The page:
Mass Tort Vs Class Action: What’s the Difference?NY/NJ Legal News
Understanding the differences between mass tort and class action lawsuits is fundamental to knowing what kind of lawsuit pertains to you and how you can be financially compensated. For anyone who is not in the legal field, differentiating between these two lawsuits might be tricky because there is a fair amount of overlap in their procedural similarities.
Both of these forms of litigation include procedural actions that involve:
- A big group of plaintiffs that assert they have been harmed in some way
- A defendant or defendants that are considered responsible for that harm
- Lawsuits that have been condensed into a single action
While sharing these characteristics and producing comparable judicial relief, the principal differences arise in how the plaintiffs are handled during these proceedings.
A class-action lawsuit is one that has been filed on behalf of a large group of similarly-injured victims. This group is referred to as a class and they are regarded as a single plaintiff, not as individuals. An attorney will file the suit on behalf of the entire class. Once the attorney gets the go-ahead to proceed, the class is approved to proceed with the lawsuit. The Federal Rules of Civil Procedure state that the conditions for a class action are:
- The class is so large that joinder (the act of bringing all individual plaintiffs together) is unreasonable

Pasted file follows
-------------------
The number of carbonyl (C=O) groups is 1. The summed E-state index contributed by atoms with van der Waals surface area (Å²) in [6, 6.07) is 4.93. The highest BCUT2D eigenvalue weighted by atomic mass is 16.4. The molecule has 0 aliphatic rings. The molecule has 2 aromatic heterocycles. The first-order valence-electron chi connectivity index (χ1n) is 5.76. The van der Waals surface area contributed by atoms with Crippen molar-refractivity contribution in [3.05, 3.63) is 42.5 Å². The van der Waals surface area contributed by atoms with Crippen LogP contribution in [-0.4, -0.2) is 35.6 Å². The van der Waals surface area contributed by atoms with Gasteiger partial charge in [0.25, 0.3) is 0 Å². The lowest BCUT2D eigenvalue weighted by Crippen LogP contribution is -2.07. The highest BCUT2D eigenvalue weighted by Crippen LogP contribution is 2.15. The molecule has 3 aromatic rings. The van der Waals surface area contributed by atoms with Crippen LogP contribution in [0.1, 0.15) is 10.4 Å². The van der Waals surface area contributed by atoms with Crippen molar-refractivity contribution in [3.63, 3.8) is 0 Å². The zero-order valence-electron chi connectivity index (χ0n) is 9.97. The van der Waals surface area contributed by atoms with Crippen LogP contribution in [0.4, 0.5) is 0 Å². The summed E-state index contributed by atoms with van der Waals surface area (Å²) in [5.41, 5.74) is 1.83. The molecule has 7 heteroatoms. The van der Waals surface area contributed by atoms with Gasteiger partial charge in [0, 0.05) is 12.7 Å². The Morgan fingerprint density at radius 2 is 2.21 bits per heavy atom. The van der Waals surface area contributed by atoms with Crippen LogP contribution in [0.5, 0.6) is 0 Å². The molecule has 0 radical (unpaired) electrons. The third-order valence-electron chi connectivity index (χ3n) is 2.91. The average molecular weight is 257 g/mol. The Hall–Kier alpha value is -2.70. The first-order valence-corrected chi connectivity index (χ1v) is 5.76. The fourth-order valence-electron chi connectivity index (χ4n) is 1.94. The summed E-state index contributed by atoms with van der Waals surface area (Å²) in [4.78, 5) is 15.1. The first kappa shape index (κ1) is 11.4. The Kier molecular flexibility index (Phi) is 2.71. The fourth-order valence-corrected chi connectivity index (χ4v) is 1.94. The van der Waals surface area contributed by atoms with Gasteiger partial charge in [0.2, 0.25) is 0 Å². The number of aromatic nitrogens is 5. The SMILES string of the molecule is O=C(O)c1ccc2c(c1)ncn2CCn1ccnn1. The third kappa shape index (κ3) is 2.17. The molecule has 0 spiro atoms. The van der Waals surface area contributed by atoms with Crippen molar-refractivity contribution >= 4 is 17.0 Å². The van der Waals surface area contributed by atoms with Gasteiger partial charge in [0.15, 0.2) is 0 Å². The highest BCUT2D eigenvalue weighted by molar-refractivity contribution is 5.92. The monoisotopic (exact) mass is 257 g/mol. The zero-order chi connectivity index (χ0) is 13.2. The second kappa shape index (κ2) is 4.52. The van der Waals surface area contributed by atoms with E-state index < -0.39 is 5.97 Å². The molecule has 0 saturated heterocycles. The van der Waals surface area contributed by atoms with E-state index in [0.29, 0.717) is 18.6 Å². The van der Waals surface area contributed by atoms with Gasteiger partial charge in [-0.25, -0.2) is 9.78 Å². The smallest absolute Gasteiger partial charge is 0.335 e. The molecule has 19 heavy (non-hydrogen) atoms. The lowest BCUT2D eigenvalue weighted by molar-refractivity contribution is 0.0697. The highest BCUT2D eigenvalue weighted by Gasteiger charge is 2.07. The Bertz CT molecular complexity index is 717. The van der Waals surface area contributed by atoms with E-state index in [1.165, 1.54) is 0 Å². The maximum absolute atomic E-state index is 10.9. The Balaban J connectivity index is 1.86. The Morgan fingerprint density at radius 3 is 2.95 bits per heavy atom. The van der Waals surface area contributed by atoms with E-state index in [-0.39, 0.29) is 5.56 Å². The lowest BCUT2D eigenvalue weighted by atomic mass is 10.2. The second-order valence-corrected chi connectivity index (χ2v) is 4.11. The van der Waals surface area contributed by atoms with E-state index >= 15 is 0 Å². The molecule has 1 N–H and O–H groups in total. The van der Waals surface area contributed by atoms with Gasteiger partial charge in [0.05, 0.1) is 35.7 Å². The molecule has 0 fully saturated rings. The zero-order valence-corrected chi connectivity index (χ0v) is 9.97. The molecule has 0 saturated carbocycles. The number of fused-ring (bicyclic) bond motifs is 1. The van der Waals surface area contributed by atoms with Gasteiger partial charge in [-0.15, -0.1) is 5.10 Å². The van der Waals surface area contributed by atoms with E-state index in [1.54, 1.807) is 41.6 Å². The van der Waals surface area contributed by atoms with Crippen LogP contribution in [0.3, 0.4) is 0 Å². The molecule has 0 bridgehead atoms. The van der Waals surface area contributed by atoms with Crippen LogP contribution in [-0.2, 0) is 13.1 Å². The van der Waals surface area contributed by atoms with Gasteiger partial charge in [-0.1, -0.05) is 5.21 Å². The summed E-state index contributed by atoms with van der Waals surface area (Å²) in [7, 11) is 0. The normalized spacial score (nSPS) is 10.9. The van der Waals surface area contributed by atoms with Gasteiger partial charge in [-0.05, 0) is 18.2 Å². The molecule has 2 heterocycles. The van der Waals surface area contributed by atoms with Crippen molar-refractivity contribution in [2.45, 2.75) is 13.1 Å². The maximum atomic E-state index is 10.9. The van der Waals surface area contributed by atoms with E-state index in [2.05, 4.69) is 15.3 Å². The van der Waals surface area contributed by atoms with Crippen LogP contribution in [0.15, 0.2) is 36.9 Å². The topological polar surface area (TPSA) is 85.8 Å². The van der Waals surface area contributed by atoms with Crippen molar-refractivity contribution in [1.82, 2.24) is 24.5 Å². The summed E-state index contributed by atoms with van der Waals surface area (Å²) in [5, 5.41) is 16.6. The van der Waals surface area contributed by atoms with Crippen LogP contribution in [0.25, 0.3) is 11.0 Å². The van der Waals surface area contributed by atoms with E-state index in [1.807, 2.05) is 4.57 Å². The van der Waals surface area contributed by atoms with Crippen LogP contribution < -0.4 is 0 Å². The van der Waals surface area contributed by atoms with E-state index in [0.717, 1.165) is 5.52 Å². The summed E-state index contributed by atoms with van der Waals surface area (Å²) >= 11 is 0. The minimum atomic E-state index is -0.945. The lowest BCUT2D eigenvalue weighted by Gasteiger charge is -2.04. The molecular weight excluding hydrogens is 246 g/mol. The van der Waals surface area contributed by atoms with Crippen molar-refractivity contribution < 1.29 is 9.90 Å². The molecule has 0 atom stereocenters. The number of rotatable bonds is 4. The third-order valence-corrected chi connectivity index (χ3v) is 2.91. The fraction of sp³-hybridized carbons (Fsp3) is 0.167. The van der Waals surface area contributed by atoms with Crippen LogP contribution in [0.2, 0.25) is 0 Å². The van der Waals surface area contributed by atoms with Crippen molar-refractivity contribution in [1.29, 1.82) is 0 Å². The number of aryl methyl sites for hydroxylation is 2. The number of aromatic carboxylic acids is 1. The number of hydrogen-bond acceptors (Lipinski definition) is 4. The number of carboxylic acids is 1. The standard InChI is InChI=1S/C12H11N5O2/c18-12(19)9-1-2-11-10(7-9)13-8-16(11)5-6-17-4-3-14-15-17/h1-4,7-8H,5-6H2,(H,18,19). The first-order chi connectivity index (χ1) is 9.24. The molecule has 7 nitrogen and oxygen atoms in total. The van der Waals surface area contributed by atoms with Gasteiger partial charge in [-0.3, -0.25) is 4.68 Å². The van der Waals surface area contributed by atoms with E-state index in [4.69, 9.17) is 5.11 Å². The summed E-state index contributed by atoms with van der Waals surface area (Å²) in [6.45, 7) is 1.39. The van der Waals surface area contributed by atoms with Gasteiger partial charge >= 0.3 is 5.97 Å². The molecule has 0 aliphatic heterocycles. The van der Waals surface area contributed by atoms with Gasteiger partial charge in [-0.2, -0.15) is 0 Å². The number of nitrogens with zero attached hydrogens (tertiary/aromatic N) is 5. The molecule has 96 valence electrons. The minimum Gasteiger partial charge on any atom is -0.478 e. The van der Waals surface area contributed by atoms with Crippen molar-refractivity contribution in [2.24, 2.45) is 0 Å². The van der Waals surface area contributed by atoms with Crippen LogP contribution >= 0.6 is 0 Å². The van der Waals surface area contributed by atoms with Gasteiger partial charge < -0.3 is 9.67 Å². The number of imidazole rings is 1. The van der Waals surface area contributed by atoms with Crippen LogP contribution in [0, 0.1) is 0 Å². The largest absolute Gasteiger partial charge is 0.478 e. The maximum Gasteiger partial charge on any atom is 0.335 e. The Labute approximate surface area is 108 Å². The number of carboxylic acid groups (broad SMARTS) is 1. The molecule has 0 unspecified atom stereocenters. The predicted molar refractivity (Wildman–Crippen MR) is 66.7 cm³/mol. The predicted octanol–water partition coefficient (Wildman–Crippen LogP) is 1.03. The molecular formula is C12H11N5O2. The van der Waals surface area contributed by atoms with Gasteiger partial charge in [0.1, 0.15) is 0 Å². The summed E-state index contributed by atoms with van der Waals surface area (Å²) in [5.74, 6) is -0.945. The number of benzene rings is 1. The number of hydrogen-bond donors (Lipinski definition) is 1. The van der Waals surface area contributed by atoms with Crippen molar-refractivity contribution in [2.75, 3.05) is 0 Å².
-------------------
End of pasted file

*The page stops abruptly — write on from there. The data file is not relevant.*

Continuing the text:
- There are queries regarding a fact or law common to the class
- The defenses or claims of the representative party (in this case, the attorney) are distinctive of the defenses or claims of the class
- The representative party will honestly and sufficiently defend the interests of the class
In opposition to a class action, individual claims that cite the same defect or product that are not approved to be processed as a class action are known as mass tort claims. Mass tort lawsuits make it possible for individual claims to be packaged as one for pre-trial procedures in order to save money and time. However, although a member of a much bigger group, each plaintiff is viewed as an individual and sues the defendant independently in their own lawsuit. In these situations, each plaintiff will be required to factually demonstrate in a court of law how they were harmed by the alleged actions of the defendant.
Mass tort lawsuits can develop in a few distinct ways:
- Individual plaintiffs claim they were injured as a result of exposure to a particular kind of product
- Several plaintiffs unite and claim they suffered comparable injuries as a result of exposure to a particular kind of toxic item or product
- Lawsuits are filed by multiple plaintiffs, all of which derive from the outcome of a distinct event
While both mass tort and class action address numerous victims with similar injuries that only occurred because of someone else’s negligence, the fundamental distinction between these two is the way plaintiffs are handled as either a member of a much bigger group in class action lawsuits or as singular plaintiffs within a group in mass torts.
If you or someone you love believe that you have endured some kind of harm at the hands of a faulty or defective product or the carelessness of another person, we want you to reach out to our experienced mass tort attorneys. The legal team at Metro Law has a well-founded reputation for successful claims in cases concerning medical malpractice, premises liability, defective pharmaceuticals, and additional mass tort claims. Give us a call at (800) 469-6476 to schedule a free consultation regarding your case.